College freshmen who reported high levels of anxiousness and alcohol use appeared to be more connected with Facebook, while those who reported high levels of loneliness and anxiousness use the social network to connect with others, according to the results of a recent study.
Despite statistics showing that more college admissions officers, as well as hiring managers, check applicants’ Facebook pages, many teenagers are still lax about social media security, continuing to post content that is detrimental to their online reputation. Michael P. Grace, president and CEO of Virallock, spoke with AllFacebook about the mistakes that high school and college students are making on Facebook and how they can clean up their acts for a better future.
Embarrassing and naughty Facebook posts aren’t just hurting job applicants, they’re also making it harder for prospective college students to get accepted to the university of their choice. A new study from Kaplan Test Prep shows that 35 percent of admissions officers said they discovered something during a search of applicants’ social media profiles that negatively impacted a student’s chances of getting into the school — up from 12 percent last year.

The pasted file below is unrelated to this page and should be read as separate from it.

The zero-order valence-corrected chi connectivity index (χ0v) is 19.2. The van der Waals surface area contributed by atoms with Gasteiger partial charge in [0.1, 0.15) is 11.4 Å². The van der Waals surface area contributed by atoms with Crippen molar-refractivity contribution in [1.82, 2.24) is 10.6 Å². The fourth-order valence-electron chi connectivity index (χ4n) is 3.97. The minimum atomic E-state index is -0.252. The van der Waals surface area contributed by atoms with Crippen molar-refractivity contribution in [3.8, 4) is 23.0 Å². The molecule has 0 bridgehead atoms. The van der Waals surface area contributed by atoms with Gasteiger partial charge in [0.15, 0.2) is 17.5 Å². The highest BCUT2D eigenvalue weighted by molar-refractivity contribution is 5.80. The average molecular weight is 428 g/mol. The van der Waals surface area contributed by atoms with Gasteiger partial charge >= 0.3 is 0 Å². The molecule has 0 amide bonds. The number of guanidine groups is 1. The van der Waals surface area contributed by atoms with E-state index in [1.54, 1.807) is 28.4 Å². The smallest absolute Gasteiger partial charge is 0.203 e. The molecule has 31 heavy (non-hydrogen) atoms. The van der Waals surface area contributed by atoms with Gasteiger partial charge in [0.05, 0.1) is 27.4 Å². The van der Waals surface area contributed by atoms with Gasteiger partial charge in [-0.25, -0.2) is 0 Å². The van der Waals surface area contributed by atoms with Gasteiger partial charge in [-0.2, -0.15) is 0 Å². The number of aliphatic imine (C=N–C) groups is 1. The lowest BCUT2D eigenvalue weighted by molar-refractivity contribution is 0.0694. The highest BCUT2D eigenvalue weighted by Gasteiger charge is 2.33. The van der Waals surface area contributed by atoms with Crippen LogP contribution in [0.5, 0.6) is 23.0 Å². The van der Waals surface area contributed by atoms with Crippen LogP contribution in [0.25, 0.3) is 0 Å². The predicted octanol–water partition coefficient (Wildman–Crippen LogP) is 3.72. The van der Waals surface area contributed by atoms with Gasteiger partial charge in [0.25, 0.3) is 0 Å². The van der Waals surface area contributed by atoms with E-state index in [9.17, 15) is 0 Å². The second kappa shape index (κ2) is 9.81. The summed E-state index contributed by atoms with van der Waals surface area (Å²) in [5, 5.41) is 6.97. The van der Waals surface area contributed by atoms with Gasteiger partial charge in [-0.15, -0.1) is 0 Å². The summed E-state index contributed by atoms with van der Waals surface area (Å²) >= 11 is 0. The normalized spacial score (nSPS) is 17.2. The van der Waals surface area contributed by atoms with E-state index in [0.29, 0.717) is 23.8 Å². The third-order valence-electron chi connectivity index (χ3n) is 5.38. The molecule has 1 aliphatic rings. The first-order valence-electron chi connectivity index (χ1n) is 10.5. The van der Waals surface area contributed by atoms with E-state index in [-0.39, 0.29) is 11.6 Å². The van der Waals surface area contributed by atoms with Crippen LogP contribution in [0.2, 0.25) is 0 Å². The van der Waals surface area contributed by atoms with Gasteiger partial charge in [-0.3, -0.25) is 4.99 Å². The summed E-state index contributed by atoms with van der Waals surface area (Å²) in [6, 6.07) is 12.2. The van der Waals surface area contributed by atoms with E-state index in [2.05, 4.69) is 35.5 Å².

You might think that advertising and Facebook have only been bedfellows for the past few years. You’d be wrong. Digital media site Digiday posted the media kit that former Facebook Chief Financial Officer Eduardo Saverin was handing out to potential advertisers in New York in 2004. Back then, the site was still called TheFacebook, and it had a membership of roughly 70,000 college students.
For years, Mixi has been the social media site of choice in Japan. But new reports suggest that Facebook could overtake Mixi by the end of the year, thanks to The Social Network and a model that promotes more sharing of information.
A note to college students venting on Facebook: You can be punished for violent comments made on the website, even if the target is dead. That’s what the Minnesota Supreme Court ruled recently after the University of Minnesota punished a mortuary student for morbid comments about a cadaver.
What do you get when a pack of Seawolves come together? Apparently, an awesome Facebook photo mosaic.
When people connect to college friends on Facebook, networks tend to form around graduation year and university housing, rather than shared interests, finds a new University of North Carolina at Chapel Hill study.